The September 2012 sea ice minimum in the Arctic highlighted once again that the effects of climate change are especially dramatic in the Arctic. In a joint statement prepared for the COP 18 climate conference in Doha, the Arctic States call for international emission cuts, particularly regarding Short Lived Climate Forcers (SLCF), in order to slow Arctic warming. In addition the Arctic Council and the Swedish Chairmanship will also host a side-event on Arctic climate change 6 December during the conference.
Statement on Arctic warming
The 18th session of the Conference of the Parties (COP 18) of the UN Framework Convention for Climate Change in Doha, Qatar began 26 November and continues until 7 December.
The Arctic States use the 2012 sea ice extent minimum as a starting point for their joint statement. They note that Arctic inhabitants have observed rapid reductions in snow and ice cover and duration over the past decades. The dramatically accelerated ice loss and changes in snow and ice-conditions are confirmed by satellite observations and scientific studies. This warming has cascading effects on biodiversity, ecosystems and human living conditions in the Arctic and around the world. Arctic climate change is therefore of major global concern.
Arctic States call urgently upon the international community to limit the global temperature rise to below 2 degrees Celsius by cutting emissions of long lived greenhouse gases, such as carbon dioxide, but also prioritizing Short Lived Climate Forcers (SLCF). SLCF include black carbon, or soot, which is produced when wood or fossil fuels are burned. The Arctic Council will continue to spearhead efforts to address short lived climate forcers. Read the full statement here.
Side-event on global effects of Arctic climate change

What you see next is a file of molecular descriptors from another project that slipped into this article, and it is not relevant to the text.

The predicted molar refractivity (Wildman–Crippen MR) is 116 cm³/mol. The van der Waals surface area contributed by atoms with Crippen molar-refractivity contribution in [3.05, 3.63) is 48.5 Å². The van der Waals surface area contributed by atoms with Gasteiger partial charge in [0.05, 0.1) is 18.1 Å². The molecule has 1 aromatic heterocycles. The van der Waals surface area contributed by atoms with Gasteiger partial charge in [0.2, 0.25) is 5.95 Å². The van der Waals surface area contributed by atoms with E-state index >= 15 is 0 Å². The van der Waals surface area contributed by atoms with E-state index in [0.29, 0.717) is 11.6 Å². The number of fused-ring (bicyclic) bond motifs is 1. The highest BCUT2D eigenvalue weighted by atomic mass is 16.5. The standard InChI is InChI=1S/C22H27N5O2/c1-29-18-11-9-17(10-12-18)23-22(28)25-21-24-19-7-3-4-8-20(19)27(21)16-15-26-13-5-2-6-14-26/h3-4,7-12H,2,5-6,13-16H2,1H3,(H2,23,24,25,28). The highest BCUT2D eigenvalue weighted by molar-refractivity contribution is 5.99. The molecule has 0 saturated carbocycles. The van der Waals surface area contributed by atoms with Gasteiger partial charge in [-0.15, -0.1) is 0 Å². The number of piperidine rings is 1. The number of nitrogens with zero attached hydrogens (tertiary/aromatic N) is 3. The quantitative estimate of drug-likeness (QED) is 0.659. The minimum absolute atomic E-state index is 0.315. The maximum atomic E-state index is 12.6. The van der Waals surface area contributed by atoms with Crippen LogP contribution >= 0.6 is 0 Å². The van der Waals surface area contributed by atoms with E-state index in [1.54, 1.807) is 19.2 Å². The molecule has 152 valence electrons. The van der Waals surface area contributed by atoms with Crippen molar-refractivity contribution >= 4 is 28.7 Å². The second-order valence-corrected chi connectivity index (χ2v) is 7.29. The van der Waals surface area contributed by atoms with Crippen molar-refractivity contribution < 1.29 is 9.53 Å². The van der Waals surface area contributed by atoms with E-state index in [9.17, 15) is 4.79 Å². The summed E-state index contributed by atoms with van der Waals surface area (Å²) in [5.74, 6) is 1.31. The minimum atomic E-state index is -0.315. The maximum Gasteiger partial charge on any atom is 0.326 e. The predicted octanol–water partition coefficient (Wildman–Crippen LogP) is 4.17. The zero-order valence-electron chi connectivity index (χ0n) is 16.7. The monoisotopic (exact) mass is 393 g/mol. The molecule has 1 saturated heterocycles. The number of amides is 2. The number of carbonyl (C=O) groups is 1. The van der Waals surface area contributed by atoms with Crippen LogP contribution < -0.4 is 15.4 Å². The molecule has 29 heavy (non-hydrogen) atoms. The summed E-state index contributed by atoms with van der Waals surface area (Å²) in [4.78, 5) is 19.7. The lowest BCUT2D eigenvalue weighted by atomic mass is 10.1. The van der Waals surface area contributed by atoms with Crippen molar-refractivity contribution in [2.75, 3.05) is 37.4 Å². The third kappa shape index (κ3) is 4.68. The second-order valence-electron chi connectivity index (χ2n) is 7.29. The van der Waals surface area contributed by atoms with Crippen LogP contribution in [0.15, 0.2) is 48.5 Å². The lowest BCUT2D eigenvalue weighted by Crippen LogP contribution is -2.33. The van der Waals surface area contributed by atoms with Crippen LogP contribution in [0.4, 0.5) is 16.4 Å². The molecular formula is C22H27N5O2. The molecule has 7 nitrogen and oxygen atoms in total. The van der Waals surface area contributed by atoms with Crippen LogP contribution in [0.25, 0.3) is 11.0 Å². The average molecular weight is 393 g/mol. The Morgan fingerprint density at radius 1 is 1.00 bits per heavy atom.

The side-event Arctic climate change – rapid change and global consequences will be held in room Lefkosia, Hall 3 of the EU Pavilion at the Qatar National Convention Centre in Doha. The event will offer a wide range of perspectives and broaden the dialog on Arctic climate change and its global effects as Arctic Environment Ministers meet with scientists and NGOs to discuss pressing questions on the subject.
Several ministers from the Arctic Council member states will participate in the side-event: the Swedish minister of the Environment, Lena Ek, who will begin the event with an introductory speech/introductory remarks on the current situation in the Arctic; Jens B Frederiksen, Greenland´s minister of Housing, Infrastructure and Transport; Martin Lidegaard, Danish Minister of Climate, Energy and Building; and Peter Kent, Canada's Minister of the Environment.
Also, Lars-Otto Reiersen, executive secretary of the Arctic Monitoring and Assessment Programme (AMAP); Samantha Smith, the leader of the WWF global climate and energy initiative, and Leehi Yona, youth delegate, will all be participating in the discussion moderated by Anders Turesson. Read the full event invitation here.